Scandalgate (a name that, for want of a better term, has been given to the current spate of brouhahas simultaneously hitting the Obama administration) is raising the specter of Watergate, which celebrated its 40th anniversary about a year ago.
I’m old enough to remember Watergate well; we were riveted to our TV screens (no TiVo-ing back then) watching revelation after revelation. But the biggest revelation, and the one that made all the difference in the world to Nixon’s fate—without it, I’m almost certain he would have served his full second term as president—was the news that he had taped all of his conversations. Until then, turncoat John Dean was the main witness Nixon had to fear, but it was the tapes that provided the smoking gun. Without them, Nixon’s denials might very well have held.
I have long wondered about those tapes. Why record conversations that Nixon obviously would have wanted to be off the record? And why, if those conversations had somehow been inadvertently recorded, did Nixon not make sure they were destroyed before they saw the light of day? It’s a puzzlement, but here’s an explanation.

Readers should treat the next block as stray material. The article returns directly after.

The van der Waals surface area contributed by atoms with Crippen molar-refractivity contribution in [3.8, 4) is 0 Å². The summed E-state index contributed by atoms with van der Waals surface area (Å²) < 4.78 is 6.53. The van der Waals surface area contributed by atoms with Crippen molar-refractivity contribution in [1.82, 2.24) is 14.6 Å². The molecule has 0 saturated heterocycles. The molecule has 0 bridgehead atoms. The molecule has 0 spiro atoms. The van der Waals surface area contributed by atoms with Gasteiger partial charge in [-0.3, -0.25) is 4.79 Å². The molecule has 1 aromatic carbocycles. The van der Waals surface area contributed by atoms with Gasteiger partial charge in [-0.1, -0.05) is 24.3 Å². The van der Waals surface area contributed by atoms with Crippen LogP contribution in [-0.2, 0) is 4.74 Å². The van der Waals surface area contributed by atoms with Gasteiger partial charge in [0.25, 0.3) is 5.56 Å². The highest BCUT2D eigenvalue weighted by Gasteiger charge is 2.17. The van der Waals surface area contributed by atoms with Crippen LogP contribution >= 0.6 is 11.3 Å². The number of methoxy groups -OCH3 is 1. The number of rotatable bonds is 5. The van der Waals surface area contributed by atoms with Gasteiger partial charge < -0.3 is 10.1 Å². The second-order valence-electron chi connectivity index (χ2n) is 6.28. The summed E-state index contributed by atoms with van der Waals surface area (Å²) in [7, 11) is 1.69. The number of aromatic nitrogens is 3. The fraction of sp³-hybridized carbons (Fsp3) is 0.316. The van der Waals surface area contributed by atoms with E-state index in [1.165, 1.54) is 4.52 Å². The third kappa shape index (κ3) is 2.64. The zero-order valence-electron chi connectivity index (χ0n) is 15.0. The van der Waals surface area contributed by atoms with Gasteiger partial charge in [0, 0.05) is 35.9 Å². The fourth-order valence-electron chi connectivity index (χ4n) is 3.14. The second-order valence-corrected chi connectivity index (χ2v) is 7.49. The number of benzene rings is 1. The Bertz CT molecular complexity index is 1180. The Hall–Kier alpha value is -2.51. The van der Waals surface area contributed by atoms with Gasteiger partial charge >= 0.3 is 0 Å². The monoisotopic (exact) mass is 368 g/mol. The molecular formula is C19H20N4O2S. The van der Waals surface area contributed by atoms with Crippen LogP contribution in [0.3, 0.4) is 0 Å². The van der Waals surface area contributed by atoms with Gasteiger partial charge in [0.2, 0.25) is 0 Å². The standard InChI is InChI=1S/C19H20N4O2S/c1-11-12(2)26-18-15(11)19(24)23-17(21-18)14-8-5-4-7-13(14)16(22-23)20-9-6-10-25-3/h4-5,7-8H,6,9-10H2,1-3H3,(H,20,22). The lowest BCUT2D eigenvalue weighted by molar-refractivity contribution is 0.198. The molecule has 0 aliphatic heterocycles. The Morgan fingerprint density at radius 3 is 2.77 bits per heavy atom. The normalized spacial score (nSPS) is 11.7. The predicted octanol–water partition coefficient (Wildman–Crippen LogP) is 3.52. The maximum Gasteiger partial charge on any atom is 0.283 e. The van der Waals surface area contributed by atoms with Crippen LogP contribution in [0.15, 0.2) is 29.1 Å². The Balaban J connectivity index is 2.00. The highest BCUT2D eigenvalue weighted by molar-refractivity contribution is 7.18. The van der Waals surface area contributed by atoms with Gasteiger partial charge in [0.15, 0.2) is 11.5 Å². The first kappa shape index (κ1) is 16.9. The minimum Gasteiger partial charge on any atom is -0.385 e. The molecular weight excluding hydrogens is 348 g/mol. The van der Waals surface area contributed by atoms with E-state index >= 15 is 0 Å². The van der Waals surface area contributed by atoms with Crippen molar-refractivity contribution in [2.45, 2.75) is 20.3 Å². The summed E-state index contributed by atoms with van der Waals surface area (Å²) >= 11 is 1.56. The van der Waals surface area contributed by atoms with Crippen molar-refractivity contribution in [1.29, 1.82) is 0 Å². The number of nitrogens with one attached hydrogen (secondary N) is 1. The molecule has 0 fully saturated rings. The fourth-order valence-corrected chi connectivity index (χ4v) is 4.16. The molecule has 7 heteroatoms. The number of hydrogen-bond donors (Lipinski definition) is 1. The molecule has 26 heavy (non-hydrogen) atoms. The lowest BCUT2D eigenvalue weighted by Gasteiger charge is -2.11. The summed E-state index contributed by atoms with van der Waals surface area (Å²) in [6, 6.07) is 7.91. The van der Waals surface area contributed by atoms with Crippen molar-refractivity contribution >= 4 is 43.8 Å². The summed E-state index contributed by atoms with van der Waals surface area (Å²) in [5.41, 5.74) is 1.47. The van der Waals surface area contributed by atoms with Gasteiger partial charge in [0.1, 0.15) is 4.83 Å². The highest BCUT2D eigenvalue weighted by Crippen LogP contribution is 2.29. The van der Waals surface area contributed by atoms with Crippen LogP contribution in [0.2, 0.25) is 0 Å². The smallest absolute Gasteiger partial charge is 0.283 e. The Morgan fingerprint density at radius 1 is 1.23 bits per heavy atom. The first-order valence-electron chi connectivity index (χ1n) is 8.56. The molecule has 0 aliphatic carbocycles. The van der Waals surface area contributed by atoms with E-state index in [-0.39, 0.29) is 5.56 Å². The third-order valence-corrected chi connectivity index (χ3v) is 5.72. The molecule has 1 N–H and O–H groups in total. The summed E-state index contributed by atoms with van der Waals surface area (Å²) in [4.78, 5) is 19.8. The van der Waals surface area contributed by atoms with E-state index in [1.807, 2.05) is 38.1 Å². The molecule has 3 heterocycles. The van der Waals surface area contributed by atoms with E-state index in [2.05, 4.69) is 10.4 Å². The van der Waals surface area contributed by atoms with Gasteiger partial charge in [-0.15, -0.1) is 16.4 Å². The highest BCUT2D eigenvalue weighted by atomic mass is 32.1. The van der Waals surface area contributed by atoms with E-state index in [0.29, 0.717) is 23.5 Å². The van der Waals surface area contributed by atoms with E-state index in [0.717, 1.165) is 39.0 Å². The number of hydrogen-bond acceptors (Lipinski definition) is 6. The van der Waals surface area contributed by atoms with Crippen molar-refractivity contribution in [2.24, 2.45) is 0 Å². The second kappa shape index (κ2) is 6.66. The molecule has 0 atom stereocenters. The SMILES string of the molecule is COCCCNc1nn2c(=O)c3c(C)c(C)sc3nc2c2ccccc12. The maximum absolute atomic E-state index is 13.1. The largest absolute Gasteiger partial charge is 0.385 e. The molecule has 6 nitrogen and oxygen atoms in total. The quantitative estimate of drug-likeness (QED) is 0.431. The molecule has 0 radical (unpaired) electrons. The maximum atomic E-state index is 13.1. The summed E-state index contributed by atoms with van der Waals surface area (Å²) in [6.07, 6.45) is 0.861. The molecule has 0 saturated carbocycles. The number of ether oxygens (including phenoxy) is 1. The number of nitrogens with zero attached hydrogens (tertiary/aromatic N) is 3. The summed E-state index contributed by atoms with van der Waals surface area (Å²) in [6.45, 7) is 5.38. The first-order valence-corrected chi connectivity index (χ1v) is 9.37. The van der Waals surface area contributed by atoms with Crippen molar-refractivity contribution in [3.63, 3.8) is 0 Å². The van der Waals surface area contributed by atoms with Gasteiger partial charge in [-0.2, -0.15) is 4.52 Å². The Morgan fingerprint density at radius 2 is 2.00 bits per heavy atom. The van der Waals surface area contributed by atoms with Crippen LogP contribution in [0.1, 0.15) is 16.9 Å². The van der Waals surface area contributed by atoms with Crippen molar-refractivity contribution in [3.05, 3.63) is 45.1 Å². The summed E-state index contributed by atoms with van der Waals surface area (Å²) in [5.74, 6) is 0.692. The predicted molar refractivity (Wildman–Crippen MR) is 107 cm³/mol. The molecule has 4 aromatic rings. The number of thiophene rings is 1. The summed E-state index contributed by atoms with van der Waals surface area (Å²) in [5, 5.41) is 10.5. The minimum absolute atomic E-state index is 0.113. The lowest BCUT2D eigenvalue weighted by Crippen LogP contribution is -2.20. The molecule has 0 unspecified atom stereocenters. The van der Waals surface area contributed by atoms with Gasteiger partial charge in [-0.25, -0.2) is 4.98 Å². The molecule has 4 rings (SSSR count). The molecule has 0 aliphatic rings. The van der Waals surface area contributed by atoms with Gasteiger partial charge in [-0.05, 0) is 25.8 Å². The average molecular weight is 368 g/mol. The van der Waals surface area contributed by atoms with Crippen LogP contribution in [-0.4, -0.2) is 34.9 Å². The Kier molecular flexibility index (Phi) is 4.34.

Now you may or may not believe the story told at that site. I agree that it seems implausible. But I can’t come up with a more logical one that explains the facts as they emerged. Apparently the tapes were automatically voice-activated, and Nixon was unaware of that feature. He also apparently gave Haldeman an order to destroy the tapes, or at least some of them, and Haldeman did not comply (by that time, he may have thought they constituted his only defense against being set up to be the Watergate fall guy).
However, how could those in charge have been so stupid as to install voice-activated tapes and not tell Nixon about it in advance? But strange as it may seem, this may be the only credible explanation for the tapes’ existence, because if Nixon had known in advance, it makes sense that he would have found a way to turn them off before having the incriminating conversations, or at the very least have held those conversations in a place safe from prying recordings.
You may come up with more Byzantine explanations (the world doesn’t lack for conspiracy theories, and Nixon was a convoluted guy). But one thing of which we can be fairly sure: Obama does not have a similar device in place. I cannot imagine Obama having his conversations automatically recorded, or that his underlings would do so without his knowledge. Obama makes Tricky Dick look transparent. And without the tapes or their equivalent—or at the very least, a John Dean figure willing to spill the beans in return for a reduced sentence—I predict that Obama’s m.o. will be constant denial of any involvement (as Nixon’s was, by the way), blaming others, and posturings of outrage at the pettiness and politicization of those who would continue to even discuss the issue any more.